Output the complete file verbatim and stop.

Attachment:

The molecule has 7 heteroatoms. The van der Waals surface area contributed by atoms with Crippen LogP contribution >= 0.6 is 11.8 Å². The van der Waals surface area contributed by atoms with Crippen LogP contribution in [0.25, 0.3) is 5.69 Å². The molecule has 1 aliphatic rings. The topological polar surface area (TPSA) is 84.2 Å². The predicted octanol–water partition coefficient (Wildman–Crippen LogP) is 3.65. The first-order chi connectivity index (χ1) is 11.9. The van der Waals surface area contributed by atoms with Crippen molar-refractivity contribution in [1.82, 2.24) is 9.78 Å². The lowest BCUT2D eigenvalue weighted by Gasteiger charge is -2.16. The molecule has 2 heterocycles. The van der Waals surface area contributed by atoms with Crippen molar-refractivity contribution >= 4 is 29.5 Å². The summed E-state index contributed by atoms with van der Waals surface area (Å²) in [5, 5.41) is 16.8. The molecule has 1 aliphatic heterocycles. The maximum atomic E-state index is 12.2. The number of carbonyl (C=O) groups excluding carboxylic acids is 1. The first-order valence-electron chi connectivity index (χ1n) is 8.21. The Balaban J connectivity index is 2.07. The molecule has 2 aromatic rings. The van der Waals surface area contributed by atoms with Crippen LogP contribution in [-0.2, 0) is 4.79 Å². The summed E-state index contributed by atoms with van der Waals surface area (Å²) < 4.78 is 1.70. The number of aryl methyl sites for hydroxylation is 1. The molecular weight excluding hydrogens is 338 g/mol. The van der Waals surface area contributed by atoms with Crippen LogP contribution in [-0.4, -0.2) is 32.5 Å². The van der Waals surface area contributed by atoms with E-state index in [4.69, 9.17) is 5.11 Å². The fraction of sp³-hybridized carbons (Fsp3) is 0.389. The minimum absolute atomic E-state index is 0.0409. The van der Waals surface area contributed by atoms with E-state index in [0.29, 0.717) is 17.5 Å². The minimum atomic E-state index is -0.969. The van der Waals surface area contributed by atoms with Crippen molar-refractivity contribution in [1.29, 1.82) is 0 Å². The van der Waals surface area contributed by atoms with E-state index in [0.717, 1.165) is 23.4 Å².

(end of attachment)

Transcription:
The molecule has 7 heteroatoms. The van der Waals surface area contributed by atoms with Crippen LogP contribution >= 0.6 is 11.8 Å². The van der Waals surface area contributed by atoms with Crippen LogP contribution in [0.25, 0.3) is 5.69 Å². The molecule has 1 aliphatic rings. The topological polar surface area (TPSA) is 84.2 Å². The predicted octanol–water partition coefficient (Wildman–Crippen LogP) is 3.65. The first-order chi connectivity index (χ1) is 11.9. The van der Waals surface area contributed by atoms with Crippen molar-refractivity contribution in [1.82, 2.24) is 9.78 Å². The lowest BCUT2D eigenvalue weighted by Gasteiger charge is -2.16. The molecule has 2 heterocycles. The van der Waals surface area contributed by atoms with Crippen molar-refractivity contribution >= 4 is 29.5 Å². The summed E-state index contributed by atoms with van der Waals surface area (Å²) in [5, 5.41) is 16.8. The molecule has 1 aliphatic heterocycles. The maximum atomic E-state index is 12.2. The number of carbonyl (C=O) groups excluding carboxylic acids is 1. The first-order valence-electron chi connectivity index (χ1n) is 8.21. The Balaban J connectivity index is 2.07. The molecule has 2 aromatic rings. The van der Waals surface area contributed by atoms with Crippen LogP contribution in [-0.2, 0) is 4.79 Å². The summed E-state index contributed by atoms with van der Waals surface area (Å²) < 4.78 is 1.70. The number of aryl methyl sites for hydroxylation is 1. The molecular weight excluding hydrogens is 338 g/mol. The van der Waals surface area contributed by atoms with Crippen LogP contribution in [-0.4, -0.2) is 32.5 Å². The van der Waals surface area contributed by atoms with E-state index in [4.69, 9.17) is 5.11 Å². The fraction of sp³-hybridized carbons (Fsp3) is 0.389. The minimum absolute atomic E-state index is 0.0409. The van der Waals surface area contributed by atoms with E-state index in [0.29, 0.717) is 17.5 Å². The minimum atomic E-state index is -0.969. The van der Waals surface area contributed by atoms with Crippen molar-refractivity contribution in [1.29, 1.82) is 0 Å². The van der Waals surface area contributed by atoms with E-state index in [0.717, 1.165) is 23.4 Å².